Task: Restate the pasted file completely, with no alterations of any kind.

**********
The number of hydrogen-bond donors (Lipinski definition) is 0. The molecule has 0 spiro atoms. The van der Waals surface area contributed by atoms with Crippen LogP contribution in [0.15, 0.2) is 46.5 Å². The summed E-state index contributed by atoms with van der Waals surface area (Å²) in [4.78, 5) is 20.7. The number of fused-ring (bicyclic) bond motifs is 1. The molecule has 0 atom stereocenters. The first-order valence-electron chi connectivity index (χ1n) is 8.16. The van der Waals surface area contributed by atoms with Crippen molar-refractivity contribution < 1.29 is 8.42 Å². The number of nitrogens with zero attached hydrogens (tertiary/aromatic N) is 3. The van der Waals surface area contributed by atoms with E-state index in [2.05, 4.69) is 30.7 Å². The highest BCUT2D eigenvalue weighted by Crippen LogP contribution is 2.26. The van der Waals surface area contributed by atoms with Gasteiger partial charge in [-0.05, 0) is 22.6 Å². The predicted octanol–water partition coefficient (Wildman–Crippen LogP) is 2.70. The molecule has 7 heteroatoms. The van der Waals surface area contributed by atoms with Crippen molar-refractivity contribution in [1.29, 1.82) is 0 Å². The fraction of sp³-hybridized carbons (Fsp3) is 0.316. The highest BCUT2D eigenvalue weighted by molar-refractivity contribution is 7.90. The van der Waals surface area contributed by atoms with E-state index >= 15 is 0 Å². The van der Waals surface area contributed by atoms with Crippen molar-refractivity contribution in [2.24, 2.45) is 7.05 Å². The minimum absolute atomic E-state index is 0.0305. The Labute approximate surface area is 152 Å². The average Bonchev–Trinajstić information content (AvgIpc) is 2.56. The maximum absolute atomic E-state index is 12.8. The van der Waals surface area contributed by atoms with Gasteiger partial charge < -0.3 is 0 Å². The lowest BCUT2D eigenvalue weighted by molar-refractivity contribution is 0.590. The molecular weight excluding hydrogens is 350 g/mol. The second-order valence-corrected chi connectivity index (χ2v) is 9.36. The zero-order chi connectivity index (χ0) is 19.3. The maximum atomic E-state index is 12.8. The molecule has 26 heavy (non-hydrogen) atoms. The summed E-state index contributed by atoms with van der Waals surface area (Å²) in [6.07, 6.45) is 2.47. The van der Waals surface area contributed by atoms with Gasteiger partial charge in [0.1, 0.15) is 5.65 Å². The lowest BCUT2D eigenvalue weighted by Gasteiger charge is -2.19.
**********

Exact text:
The number of hydrogen-bond donors (Lipinski definition) is 0. The molecule has 0 spiro atoms. The van der Waals surface area contributed by atoms with Crippen LogP contribution in [0.15, 0.2) is 46.5 Å². The summed E-state index contributed by atoms with van der Waals surface area (Å²) in [4.78, 5) is 20.7. The number of fused-ring (bicyclic) bond motifs is 1. The molecule has 0 atom stereocenters. The first-order valence-electron chi connectivity index (χ1n) is 8.16. The van der Waals surface area contributed by atoms with Crippen molar-refractivity contribution < 1.29 is 8.42 Å². The number of nitrogens with zero attached hydrogens (tertiary/aromatic N) is 3. The van der Waals surface area contributed by atoms with E-state index in [2.05, 4.69) is 30.7 Å². The highest BCUT2D eigenvalue weighted by Crippen LogP contribution is 2.26. The van der Waals surface area contributed by atoms with Gasteiger partial charge in [-0.05, 0) is 22.6 Å². The predicted octanol–water partition coefficient (Wildman–Crippen LogP) is 2.70. The molecule has 7 heteroatoms. The van der Waals surface area contributed by atoms with Crippen molar-refractivity contribution in [1.29, 1.82) is 0 Å². The fraction of sp³-hybridized carbons (Fsp3) is 0.316. The highest BCUT2D eigenvalue weighted by molar-refractivity contribution is 7.90. The van der Waals surface area contributed by atoms with E-state index >= 15 is 0 Å². The van der Waals surface area contributed by atoms with Crippen molar-refractivity contribution in [2.24, 2.45) is 7.05 Å². The minimum absolute atomic E-state index is 0.0305. The Labute approximate surface area is 152 Å². The average Bonchev–Trinajstić information content (AvgIpc) is 2.56. The maximum absolute atomic E-state index is 12.8. The van der Waals surface area contributed by atoms with Gasteiger partial charge < -0.3 is 0 Å². The lowest BCUT2D eigenvalue weighted by molar-refractivity contribution is 0.590. The molecular weight excluding hydrogens is 350 g/mol. The second-order valence-corrected chi connectivity index (χ2v) is 9.36. The zero-order chi connectivity index (χ0) is 19.3. The maximum atomic E-state index is 12.8. The molecule has 26 heavy (non-hydrogen) atoms. The summed E-state index contributed by atoms with van der Waals surface area (Å²) in [6.07, 6.45) is 2.47. The van der Waals surface area contributed by atoms with Gasteiger partial charge in [0.1, 0.15) is 5.65 Å². The lowest BCUT2D eigenvalue weighted by Gasteiger charge is -2.19.